A few years later when he was still in his 30s, Ramanagiri left his body. He is deified and worshiped in a shrine or small temple on the seashore near Madras. Ramanagiri was in my Sunya cave in Almora and he is still here. Blessed be the name Sri Ramana Giri.
The following letter received by me was one of Peer’s last:
In this letter I must tell you that I have sailed away. I have sailed to a far-off place, a place which cannot be described by words. To describe it is to pollute it. The steamer on which I sailed is a very powerful one, but it rolls hard in the sea if the weather is stormy. The place is called by many names, but still no name can cover its Reality. Some used to call the place Nirvakalpa, others Satchitananda or Nirgun Brahman – some call it God or Self, others call it Pure Consciousness, or the ego- less state. To describe it is to put up a big wall before it. The name of the Steamer is Mind. With the help of Prana, one reaches the place that for the jiva seems so far away, and really speaking, is nearer than one’s own breath. If the sense weather is stormy, the steamer will roll badly in the samsaric ocean. By now, you must understand the art of my sailing and why I have been so silent.
Let me tell you what happened and why I have been so silent. The same day as I was going back to North India, I visited the Theosophical library at Adyar, and while walking in the garden, Shri Bhagwan Ramana Maharshi appeared before me. He asked me to follow him. I went along the seacoast to a little place where I sat down for meditation, when there Sri Bhagavan’s voice told me that my only duty (Dharma) from now onwards was the Self. Further, he gave me some upadesh [spiritual instruction] which I followed for some days. One night-between 12 and 2-Kundalini was aroused to Sahasrara and the jiva merged into the Self. On account of the sound Om from the waves of the sea, I was brought back to body awareness; other- wise, I would have left my body because in that state there is no one to come back-and no one to make any effort. After having regained body consciousness, I discovered that I had lost all my memory.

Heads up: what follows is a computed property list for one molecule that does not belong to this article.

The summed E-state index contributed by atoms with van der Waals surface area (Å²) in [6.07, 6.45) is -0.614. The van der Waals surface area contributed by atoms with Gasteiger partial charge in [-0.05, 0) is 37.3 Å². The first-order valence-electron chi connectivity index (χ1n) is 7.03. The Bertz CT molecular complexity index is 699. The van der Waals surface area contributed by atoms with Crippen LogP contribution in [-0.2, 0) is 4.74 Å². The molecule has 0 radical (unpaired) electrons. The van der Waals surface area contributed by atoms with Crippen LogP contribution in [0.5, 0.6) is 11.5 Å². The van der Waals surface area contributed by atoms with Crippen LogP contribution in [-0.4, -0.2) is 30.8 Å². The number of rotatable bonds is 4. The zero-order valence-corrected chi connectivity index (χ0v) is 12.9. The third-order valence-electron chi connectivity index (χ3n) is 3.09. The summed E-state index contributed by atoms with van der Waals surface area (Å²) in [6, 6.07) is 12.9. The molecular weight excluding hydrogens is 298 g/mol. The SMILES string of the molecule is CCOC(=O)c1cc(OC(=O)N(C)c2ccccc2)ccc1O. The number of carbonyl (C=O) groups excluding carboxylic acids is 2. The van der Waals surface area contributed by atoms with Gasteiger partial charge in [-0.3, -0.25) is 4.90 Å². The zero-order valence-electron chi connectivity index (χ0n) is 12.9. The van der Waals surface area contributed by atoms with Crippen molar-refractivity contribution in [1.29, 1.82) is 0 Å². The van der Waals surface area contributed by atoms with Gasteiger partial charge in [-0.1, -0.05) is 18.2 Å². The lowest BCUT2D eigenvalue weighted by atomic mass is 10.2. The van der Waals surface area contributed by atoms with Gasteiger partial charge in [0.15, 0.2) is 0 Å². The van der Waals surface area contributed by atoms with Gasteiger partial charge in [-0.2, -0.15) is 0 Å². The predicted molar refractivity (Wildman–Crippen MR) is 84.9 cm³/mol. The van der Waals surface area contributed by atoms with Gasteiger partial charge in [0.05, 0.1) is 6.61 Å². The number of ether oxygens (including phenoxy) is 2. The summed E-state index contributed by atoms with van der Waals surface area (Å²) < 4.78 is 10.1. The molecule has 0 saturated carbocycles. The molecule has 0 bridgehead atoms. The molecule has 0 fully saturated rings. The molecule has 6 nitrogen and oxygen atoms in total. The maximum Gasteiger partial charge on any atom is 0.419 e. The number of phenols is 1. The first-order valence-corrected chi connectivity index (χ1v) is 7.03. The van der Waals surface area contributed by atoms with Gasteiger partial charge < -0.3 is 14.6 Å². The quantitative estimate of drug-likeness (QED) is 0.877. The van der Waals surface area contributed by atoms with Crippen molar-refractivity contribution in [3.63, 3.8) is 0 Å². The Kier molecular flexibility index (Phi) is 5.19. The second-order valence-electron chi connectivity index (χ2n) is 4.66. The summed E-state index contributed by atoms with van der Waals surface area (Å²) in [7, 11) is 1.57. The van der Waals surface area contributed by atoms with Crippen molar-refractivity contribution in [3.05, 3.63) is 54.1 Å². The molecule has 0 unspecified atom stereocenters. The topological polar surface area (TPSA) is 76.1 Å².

All events before the time of Sri Bhagavan’s appearance in the garden had gone out of my mind. Friends who had been very close to me looked like strangers. People whom I thought that I had never met before came and told me that we had met in Madras only a few days before. Everyone and every- thing looked so new and strange and unreal. Now I am getting back my memory, but mostly recollections connected with spiritual experiences and deep love. That is why I am writing to you, because those who are near my heart turn up again in this mind, which is so very different from the previous one.
The village people here have built a little. hut for me, but there is no post office in this little fishing village, the name of which I do not even know, so I cannot give you any address yet. I don’t think any postman will take the trouble to come down to the sandy beach, but I shall let you know later.
With all my love—
Ramanagiri in Him
Polish Mystic and author of spiritual, mystical and esoteric subjects Mieczyslaw Demetriusz Sudowski (Mouni Sadhu) stayed on the ashram for a few months in 1949. His experiences there are beautifully described in the first book of his Mystic Trilogy entitled In Days of Great Peace.